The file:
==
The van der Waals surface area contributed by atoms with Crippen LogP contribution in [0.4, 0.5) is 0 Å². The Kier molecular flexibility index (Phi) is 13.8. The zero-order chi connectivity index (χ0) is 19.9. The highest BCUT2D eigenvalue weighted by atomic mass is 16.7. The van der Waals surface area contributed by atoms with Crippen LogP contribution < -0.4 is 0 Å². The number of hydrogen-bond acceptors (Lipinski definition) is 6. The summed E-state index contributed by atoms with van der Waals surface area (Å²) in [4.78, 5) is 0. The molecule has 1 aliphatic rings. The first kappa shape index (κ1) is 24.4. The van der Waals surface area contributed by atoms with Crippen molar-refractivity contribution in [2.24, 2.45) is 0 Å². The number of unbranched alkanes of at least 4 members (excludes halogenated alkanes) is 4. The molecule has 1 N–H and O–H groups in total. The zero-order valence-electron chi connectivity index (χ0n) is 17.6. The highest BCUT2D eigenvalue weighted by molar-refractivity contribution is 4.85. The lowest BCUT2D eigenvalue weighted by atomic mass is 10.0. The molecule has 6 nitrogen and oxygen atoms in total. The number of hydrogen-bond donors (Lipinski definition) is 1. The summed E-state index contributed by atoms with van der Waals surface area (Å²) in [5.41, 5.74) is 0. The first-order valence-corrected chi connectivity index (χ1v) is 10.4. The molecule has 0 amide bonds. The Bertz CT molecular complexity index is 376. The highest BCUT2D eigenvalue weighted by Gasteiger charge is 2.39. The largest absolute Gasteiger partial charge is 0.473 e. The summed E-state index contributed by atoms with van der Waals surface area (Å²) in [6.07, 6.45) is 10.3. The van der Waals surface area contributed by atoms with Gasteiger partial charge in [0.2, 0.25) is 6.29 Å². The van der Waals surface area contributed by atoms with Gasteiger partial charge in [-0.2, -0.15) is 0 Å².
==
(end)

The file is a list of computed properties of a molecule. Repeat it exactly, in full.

The van der Waals surface area contributed by atoms with Crippen LogP contribution in [0.4, 0.5) is 0 Å². The Kier molecular flexibility index (Phi) is 13.8. The zero-order chi connectivity index (χ0) is 19.9. The highest BCUT2D eigenvalue weighted by atomic mass is 16.7. The van der Waals surface area contributed by atoms with Crippen LogP contribution < -0.4 is 0 Å². The number of hydrogen-bond acceptors (Lipinski definition) is 6. The summed E-state index contributed by atoms with van der Waals surface area (Å²) in [4.78, 5) is 0. The molecule has 1 aliphatic rings. The first kappa shape index (κ1) is 24.4. The van der Waals surface area contributed by atoms with Crippen molar-refractivity contribution in [2.24, 2.45) is 0 Å². The number of unbranched alkanes of at least 4 members (excludes halogenated alkanes) is 4. The molecule has 1 N–H and O–H groups in total. The zero-order valence-electron chi connectivity index (χ0n) is 17.6. The highest BCUT2D eigenvalue weighted by molar-refractivity contribution is 4.85. The lowest BCUT2D eigenvalue weighted by atomic mass is 10.0. The molecule has 6 nitrogen and oxygen atoms in total. The number of hydrogen-bond donors (Lipinski definition) is 1. The summed E-state index contributed by atoms with van der Waals surface area (Å²) in [5.41, 5.74) is 0. The first-order valence-corrected chi connectivity index (χ1v) is 10.4. The molecule has 0 amide bonds. The Bertz CT molecular complexity index is 376. The highest BCUT2D eigenvalue weighted by Gasteiger charge is 2.39. The largest absolute Gasteiger partial charge is 0.473 e. The summed E-state index contributed by atoms with van der Waals surface area (Å²) in [6.07, 6.45) is 10.3. The van der Waals surface area contributed by atoms with Gasteiger partial charge in [0.2, 0.25) is 6.29 Å². The van der Waals surface area contributed by atoms with Gasteiger partial charge in [-0.2, -0.15) is 0 Å².